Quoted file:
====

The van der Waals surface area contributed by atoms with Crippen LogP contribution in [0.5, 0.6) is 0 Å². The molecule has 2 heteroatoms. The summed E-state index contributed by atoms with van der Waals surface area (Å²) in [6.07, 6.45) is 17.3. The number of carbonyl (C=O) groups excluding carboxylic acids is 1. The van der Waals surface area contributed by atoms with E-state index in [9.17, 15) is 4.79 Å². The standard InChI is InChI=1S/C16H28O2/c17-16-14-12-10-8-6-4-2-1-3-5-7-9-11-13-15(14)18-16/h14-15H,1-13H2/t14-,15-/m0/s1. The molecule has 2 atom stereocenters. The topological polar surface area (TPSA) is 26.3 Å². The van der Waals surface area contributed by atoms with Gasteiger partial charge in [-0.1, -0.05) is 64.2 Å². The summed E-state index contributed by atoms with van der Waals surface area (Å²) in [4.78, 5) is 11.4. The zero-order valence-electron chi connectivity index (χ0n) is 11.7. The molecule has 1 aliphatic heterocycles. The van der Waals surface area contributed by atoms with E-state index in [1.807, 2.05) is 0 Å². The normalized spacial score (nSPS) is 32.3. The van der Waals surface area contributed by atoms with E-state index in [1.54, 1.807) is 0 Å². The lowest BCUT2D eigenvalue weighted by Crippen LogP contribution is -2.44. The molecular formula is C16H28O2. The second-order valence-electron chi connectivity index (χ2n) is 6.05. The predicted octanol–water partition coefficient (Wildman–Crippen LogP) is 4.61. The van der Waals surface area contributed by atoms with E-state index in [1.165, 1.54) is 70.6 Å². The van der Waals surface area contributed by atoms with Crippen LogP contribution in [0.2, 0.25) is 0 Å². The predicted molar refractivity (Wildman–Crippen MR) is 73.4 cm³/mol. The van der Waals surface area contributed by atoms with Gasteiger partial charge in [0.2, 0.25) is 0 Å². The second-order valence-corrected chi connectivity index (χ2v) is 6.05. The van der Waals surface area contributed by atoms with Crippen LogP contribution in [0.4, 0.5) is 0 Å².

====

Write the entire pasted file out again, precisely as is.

The van der Waals surface area contributed by atoms with Crippen LogP contribution in [0.5, 0.6) is 0 Å². The molecule has 2 heteroatoms. The summed E-state index contributed by atoms with van der Waals surface area (Å²) in [6.07, 6.45) is 17.3. The number of carbonyl (C=O) groups excluding carboxylic acids is 1. The van der Waals surface area contributed by atoms with E-state index in [9.17, 15) is 4.79 Å². The standard InChI is InChI=1S/C16H28O2/c17-16-14-12-10-8-6-4-2-1-3-5-7-9-11-13-15(14)18-16/h14-15H,1-13H2/t14-,15-/m0/s1. The molecule has 2 atom stereocenters. The topological polar surface area (TPSA) is 26.3 Å². The van der Waals surface area contributed by atoms with Gasteiger partial charge in [-0.1, -0.05) is 64.2 Å². The summed E-state index contributed by atoms with van der Waals surface area (Å²) in [4.78, 5) is 11.4. The zero-order valence-electron chi connectivity index (χ0n) is 11.7. The molecule has 1 aliphatic heterocycles. The van der Waals surface area contributed by atoms with E-state index in [1.807, 2.05) is 0 Å². The normalized spacial score (nSPS) is 32.3. The van der Waals surface area contributed by atoms with E-state index in [1.54, 1.807) is 0 Å². The lowest BCUT2D eigenvalue weighted by Crippen LogP contribution is -2.44. The molecular formula is C16H28O2. The second-order valence-electron chi connectivity index (χ2n) is 6.05. The predicted octanol–water partition coefficient (Wildman–Crippen LogP) is 4.61. The van der Waals surface area contributed by atoms with E-state index in [1.165, 1.54) is 70.6 Å². The van der Waals surface area contributed by atoms with Crippen LogP contribution in [0.2, 0.25) is 0 Å². The predicted molar refractivity (Wildman–Crippen MR) is 73.4 cm³/mol. The van der Waals surface area contributed by atoms with Gasteiger partial charge in [0.2, 0.25) is 0 Å². The second-order valence-corrected chi connectivity index (χ2v) is 6.05. The van der Waals surface area contributed by atoms with Crippen LogP contribution in [0.4, 0.5) is 0 Å².